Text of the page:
Recently, while waiting to watch a basketball game on satellite television  in the godless hours of the morning I stumbled on a reality TV program called Listing Cape Town. The show was replete with jaw-dropping, nay, extortionate real estate prices fuelled by international money and wealthy Jo’burgers fleeing the diseased administration of that crumbling city. 

Some readers of this article may even find my use of the word extortionate jarring but considering the dislocation between property prices and local incomes I would say it is appropriate and mirrors the dislocation in alpha cities all over the world like New York, Hong Kong, Singapore, Vancouver, London, and San Francisco. This dislocation has also come with social problems like a lack of affordable housing which is connected to drastic spikes in homelessness and vagrancy and to young people holding off on marriage and children and precipitous drops in birth rates.

These social issues have led to homeless encampments and sharp rises in drug use in states like California where housing policies favour luxury (expensive) developments and favour existing homeowners (largely boomers) over those who want to climb the ladder (Millennials and Gen Z).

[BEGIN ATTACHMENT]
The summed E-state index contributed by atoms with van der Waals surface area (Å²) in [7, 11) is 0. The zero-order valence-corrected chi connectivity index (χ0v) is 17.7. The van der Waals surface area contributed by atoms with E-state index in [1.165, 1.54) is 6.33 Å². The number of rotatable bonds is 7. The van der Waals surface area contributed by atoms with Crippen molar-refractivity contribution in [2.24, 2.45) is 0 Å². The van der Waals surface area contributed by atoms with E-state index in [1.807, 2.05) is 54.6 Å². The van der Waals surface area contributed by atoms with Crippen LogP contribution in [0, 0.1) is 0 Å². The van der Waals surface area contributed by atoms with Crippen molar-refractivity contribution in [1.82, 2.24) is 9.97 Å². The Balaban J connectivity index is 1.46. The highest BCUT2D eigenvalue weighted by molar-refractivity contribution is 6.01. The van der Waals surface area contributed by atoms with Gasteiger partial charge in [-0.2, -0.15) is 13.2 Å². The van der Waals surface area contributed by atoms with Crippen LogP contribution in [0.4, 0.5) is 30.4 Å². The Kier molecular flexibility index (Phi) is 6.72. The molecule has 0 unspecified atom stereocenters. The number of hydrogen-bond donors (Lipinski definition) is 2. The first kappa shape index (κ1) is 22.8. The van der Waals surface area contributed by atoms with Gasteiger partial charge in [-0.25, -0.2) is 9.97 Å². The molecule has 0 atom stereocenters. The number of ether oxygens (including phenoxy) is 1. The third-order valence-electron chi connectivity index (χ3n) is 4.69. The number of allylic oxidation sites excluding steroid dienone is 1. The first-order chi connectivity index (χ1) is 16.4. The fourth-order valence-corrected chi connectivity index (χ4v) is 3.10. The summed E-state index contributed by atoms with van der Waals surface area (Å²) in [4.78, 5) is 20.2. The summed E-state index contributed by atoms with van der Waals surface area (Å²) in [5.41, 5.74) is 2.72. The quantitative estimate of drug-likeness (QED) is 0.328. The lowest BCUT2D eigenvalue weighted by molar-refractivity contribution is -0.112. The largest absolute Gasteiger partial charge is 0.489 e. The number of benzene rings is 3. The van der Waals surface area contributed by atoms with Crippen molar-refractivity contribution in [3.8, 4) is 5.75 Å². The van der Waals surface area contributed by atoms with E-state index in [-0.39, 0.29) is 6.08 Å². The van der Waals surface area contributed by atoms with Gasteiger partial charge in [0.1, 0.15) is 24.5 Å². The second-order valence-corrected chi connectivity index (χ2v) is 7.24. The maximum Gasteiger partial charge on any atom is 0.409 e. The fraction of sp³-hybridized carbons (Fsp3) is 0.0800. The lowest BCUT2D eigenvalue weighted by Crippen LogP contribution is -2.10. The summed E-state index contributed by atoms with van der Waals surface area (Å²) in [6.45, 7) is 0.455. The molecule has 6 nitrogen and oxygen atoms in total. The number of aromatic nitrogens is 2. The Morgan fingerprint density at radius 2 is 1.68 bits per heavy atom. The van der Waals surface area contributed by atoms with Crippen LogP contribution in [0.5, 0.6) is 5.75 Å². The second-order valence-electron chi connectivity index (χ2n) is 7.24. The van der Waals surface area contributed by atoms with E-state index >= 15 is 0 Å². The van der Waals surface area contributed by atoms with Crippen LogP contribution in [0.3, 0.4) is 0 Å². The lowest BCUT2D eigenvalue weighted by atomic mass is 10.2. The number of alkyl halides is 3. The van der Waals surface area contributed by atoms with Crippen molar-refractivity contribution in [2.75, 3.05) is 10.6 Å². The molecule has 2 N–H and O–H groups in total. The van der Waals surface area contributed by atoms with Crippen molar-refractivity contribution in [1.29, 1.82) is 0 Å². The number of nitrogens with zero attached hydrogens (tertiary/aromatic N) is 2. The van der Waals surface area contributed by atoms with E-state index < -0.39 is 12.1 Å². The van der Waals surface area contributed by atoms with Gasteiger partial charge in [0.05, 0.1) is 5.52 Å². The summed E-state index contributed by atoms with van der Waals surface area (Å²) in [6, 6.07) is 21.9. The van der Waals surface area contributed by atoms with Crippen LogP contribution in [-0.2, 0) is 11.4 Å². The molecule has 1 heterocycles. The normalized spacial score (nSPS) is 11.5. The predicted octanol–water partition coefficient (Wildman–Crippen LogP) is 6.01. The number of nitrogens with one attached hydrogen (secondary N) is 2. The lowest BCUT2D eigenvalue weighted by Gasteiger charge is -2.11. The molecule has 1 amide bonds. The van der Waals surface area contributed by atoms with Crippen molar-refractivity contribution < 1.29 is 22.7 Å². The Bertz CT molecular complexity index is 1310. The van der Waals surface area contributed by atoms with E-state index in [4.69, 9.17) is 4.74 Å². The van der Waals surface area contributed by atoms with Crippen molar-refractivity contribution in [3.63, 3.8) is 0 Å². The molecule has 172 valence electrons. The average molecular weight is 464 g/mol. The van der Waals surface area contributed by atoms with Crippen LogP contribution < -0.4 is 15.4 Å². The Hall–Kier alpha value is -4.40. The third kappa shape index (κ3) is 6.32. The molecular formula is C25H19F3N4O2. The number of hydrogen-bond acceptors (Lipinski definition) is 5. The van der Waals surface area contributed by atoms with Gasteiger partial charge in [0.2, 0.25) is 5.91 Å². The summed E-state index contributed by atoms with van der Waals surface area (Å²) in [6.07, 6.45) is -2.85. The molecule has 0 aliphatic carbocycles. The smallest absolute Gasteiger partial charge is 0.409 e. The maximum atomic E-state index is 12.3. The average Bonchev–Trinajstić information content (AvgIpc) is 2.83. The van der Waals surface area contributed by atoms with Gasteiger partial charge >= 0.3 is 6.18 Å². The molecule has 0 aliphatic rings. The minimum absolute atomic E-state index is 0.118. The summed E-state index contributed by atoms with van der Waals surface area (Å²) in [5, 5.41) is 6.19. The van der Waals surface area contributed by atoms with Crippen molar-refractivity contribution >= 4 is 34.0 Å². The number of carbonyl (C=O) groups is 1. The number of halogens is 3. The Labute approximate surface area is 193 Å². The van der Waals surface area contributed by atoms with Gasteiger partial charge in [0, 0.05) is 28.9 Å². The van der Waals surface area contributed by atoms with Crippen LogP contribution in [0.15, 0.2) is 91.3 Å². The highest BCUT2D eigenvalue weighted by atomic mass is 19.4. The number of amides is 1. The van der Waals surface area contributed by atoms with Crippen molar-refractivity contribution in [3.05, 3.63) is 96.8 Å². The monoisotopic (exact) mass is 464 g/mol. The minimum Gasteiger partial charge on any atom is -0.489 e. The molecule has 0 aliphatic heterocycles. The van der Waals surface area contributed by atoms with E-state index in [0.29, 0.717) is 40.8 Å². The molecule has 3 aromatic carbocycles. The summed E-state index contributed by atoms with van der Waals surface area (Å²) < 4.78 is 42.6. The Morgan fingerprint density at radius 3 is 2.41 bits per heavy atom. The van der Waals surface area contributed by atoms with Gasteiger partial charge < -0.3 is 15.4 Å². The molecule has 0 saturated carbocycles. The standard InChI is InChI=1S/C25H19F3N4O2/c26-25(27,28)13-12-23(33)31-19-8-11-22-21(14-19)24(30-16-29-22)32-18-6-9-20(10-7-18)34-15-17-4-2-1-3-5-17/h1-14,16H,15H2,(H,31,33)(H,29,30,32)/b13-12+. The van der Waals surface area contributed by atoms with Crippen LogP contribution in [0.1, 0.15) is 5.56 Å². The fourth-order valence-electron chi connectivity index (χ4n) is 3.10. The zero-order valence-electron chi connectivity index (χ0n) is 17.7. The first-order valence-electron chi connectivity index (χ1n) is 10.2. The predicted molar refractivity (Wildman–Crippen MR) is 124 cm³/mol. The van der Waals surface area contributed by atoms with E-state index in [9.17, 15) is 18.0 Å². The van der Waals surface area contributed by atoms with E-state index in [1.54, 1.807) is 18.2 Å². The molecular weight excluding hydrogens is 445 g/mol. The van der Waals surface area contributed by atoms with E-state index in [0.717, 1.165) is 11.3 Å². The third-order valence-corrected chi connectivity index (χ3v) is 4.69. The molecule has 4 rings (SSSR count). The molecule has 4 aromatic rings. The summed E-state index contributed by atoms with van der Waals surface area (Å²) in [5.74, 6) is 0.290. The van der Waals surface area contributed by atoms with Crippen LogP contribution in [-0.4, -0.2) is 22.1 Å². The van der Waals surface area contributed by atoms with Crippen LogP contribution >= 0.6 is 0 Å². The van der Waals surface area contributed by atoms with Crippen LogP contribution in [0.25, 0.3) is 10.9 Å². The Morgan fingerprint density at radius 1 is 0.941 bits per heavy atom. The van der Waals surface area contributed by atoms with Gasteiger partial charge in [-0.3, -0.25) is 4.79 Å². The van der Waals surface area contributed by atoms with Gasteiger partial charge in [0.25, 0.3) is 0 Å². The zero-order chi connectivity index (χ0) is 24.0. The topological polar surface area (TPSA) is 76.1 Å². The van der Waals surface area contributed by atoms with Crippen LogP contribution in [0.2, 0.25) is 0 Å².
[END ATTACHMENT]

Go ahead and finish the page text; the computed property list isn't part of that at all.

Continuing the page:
The drop in birth rates all over the wealthy world while not entirely the fault of extortionate housing markets is causing all sorts of headaches for political leaders who worry about the future collapse of pension systems and tax revenues to maintain the comforts of Western civilization in particular without replacing their existing population (2.2 children per woman).


All this is to say that for Cape Town to become a sustainable juggernaut well into the future, some serious consideration needs to be given to (affordable) housing supply for middle-income earners. Thought must also be given to how housing policy must favour ordinary Capetonians and their aspirations to get onto the housing ladder and form vibrant families over luxury real estate agents and rich Europeans who are absent six months of the year.

Yes, I went there because I am unashamedly pro-ordinary Capetonians over any special interest groups no matter how moneyed they are.

It is here that the City of Cape Town can learn lessons from the City of Minneapolis which is one of the only major cities around the world (it has 16 Fortune 500 companies headquartered there) that has bucked the trends of low homeownership among young people.

Jeremy Gold, writing in the Brown Political Review, outlines how the city stabilised rent prices and avoided the housing-affordability crisis engulfing the major cities in the rest of America:

“Thanks to a sweeping set of 100 policies implemented at the start of 2020 known as the ‘Minneapolis 2040 Plan’, rent prices in the city have stabilized in the face of population growth and inflation—and despite higher housing prices throughout the rest of the state.”

Gold argues the biggest impacts were made by eliminating single-family zoning within city limits, establishing density minimums near public transit stations with higher standards near popular transit hubs, and incentives for and investments in affordable housing, both public and private.